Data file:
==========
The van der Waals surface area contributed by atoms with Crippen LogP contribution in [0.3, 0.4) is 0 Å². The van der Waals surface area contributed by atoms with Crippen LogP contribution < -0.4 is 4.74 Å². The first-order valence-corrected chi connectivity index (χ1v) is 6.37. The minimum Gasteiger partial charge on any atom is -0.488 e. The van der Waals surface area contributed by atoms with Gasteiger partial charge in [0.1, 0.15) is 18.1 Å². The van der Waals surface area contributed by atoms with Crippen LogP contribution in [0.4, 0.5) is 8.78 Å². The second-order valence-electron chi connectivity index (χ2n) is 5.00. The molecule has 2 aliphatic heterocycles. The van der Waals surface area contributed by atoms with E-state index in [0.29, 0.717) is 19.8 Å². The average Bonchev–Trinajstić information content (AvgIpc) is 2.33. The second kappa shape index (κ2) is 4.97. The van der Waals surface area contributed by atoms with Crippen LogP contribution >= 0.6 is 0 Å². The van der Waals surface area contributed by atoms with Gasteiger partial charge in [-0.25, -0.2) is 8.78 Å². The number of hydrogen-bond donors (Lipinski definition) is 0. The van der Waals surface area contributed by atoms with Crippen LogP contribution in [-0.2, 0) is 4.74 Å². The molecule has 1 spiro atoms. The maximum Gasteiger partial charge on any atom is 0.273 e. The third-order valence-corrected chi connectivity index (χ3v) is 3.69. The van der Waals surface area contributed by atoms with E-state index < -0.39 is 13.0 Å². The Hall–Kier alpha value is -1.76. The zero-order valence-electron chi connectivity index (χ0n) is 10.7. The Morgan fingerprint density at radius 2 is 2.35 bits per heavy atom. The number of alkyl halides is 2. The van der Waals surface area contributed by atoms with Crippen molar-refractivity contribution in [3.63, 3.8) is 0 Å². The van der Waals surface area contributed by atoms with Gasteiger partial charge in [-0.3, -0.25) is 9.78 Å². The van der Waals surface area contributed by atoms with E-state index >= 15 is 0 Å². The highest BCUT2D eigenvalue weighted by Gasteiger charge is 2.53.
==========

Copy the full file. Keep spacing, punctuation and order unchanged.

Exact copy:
The van der Waals surface area contributed by atoms with Crippen LogP contribution in [0.3, 0.4) is 0 Å². The van der Waals surface area contributed by atoms with Crippen LogP contribution < -0.4 is 4.74 Å². The first-order valence-corrected chi connectivity index (χ1v) is 6.37. The minimum Gasteiger partial charge on any atom is -0.488 e. The van der Waals surface area contributed by atoms with Gasteiger partial charge in [0.1, 0.15) is 18.1 Å². The van der Waals surface area contributed by atoms with Crippen LogP contribution in [0.4, 0.5) is 8.78 Å². The second-order valence-electron chi connectivity index (χ2n) is 5.00. The molecule has 2 aliphatic heterocycles. The van der Waals surface area contributed by atoms with E-state index in [0.29, 0.717) is 19.8 Å². The average Bonchev–Trinajstić information content (AvgIpc) is 2.33. The second kappa shape index (κ2) is 4.97. The van der Waals surface area contributed by atoms with Crippen LogP contribution >= 0.6 is 0 Å². The van der Waals surface area contributed by atoms with Gasteiger partial charge in [-0.25, -0.2) is 8.78 Å². The number of hydrogen-bond donors (Lipinski definition) is 0. The van der Waals surface area contributed by atoms with Crippen LogP contribution in [-0.2, 0) is 4.74 Å². The molecule has 1 spiro atoms. The maximum Gasteiger partial charge on any atom is 0.273 e. The third-order valence-corrected chi connectivity index (χ3v) is 3.69. The van der Waals surface area contributed by atoms with E-state index < -0.39 is 13.0 Å². The Hall–Kier alpha value is -1.76. The zero-order valence-electron chi connectivity index (χ0n) is 10.7. The Morgan fingerprint density at radius 2 is 2.35 bits per heavy atom. The number of alkyl halides is 2. The van der Waals surface area contributed by atoms with Crippen molar-refractivity contribution in [3.63, 3.8) is 0 Å². The van der Waals surface area contributed by atoms with Gasteiger partial charge in [-0.3, -0.25) is 9.78 Å². The van der Waals surface area contributed by atoms with E-state index >= 15 is 0 Å². The highest BCUT2D eigenvalue weighted by Gasteiger charge is 2.53.